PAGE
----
The What Van? Road Test: Toyota Proace City (2020)

Date: Wednesday, August 26, 2020   |   Author: Steve Banner


Interior and equipment

While Active models come with two seats in the cab, Icons are three-seaters. The outermost passenger seat folds down to make it easier for pipes, planks and so on to be pushed through the aforementioned bulkhead hatch, and transported. Doing so extends the length of the 1,817mm-long cargo floor by a, potentially very useful, 1,273mm.

Three seats in a cab of this size are of limited value given that an adult occupant of the middle seat has no legroom whatsoever. That said, vans with this seating configuration hold their value well on the second-hand market because a couple with a child can use them as personal transport at the weekend. 

Furthermore, the back of the middle seat can be folded forwards to create a desk, and rotated towards the driver so that it can be more easily used.

The Proace City comes with a high level of specification. Even Actives get manual air conditioning, while Icon trim adds front and rear parking sensors, a reversing camera, automatic wipers, cruise control with a speed limiter, front fog lights and cornering lights, and an electronic parking brake.

Also installed is a multimedia package with an 8in colour touchscreen plus smartphone integration with Android Auto and Apple CarPlay. Bluetooth and USB connections are provided too, as is DAB audio.

With Active or Icon, for your money you benefit from automatic headlights, electric windows, and heated and power-operated exterior mirrors. Upgrade to Icon and the latter are power-folding too.

Remote audio controls are located on the steering wheel. Both the wheel and the driver’s seat are height-adjustable, and the seat boasts lumbar adjustment.

In-cab storage facilities include a full-width shelf above the windscreen, two pockets in each of the doors, an air-conditioned glovebox, a lidded compartment above the instrument panel, and a shelf behind the upstanding touchscreen. Cupholders are positioned at each end of the dashboard.

All the usual electronic safety systems are present and correct. The line-up includes ABS with electronic brakeforce distribution and brake assist, vehicle stability control, hill-start assist control, and downhill assist control. A tyre pressure monitoring system is installed, as are driver and front passenger airbags.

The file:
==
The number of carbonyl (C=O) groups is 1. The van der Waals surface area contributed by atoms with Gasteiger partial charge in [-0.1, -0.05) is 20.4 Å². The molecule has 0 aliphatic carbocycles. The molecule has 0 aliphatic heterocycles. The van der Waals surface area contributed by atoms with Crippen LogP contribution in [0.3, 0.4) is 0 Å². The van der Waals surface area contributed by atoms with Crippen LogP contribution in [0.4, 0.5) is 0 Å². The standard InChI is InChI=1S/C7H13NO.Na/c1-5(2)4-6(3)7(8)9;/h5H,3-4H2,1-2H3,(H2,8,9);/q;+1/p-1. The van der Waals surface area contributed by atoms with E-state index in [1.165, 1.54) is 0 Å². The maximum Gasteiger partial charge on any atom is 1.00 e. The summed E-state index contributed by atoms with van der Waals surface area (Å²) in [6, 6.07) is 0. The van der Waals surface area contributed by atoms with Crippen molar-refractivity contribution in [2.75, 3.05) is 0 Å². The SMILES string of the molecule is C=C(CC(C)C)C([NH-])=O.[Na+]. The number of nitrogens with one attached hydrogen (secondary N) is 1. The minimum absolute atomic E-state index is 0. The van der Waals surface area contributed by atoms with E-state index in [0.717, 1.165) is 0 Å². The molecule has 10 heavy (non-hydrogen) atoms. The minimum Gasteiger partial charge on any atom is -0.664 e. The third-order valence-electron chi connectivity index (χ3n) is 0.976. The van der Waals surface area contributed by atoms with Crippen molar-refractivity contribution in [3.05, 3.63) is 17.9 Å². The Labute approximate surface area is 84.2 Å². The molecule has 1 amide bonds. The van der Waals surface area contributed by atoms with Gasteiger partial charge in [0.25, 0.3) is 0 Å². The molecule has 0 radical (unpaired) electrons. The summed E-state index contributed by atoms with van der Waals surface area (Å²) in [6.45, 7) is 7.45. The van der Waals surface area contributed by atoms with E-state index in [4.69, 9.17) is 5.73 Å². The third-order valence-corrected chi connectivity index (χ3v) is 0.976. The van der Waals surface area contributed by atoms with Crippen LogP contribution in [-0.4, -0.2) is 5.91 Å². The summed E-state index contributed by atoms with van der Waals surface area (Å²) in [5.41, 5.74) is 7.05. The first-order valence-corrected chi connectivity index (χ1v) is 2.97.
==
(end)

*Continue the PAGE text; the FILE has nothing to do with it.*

Our demonstrator came with an optional Toyota Safety Sense package, which includes lane departure alert. It also embraces road sign assist, which highlights the speed limit in force on the road the van is travelling down and helps ensure the driver does not breach it.

Included too is pre-collision system. It intervenes automatically at speeds of up to 18mph to prevent accidents, applying the brakes and bringing the van to a halt if necessary. It reacts at above 18mph too, reducing the vehicle’s speed to mitigate the consequences of an impact if the driver fails to react to looming danger. Also included in the deal is an alarm, which will trigger if somebody smashes any of the cab’s glass or tries to tamper with the vehicle in any way.

Two Safety Sense Packages are on offer – one with a towbar and one without. Our van was equipped with the former.

Disc brakes – ventilated at the front – are fitted all round.

Speed-sensitive electric power steering helps deliver a 11.29m turning circle wall to wall, shrinking to 10.79m kerb to kerb.

Turning to the suspension, MacPherson struts and an anti-roll bar are installed at the front while a torsion beam set-up is deployed at the back. The Icons sit on 16in steel wheels, shod in our case with 205/60 R16 Michelin Energy Saver tyres.

It’s good to see there’s a full-size spare wheel.


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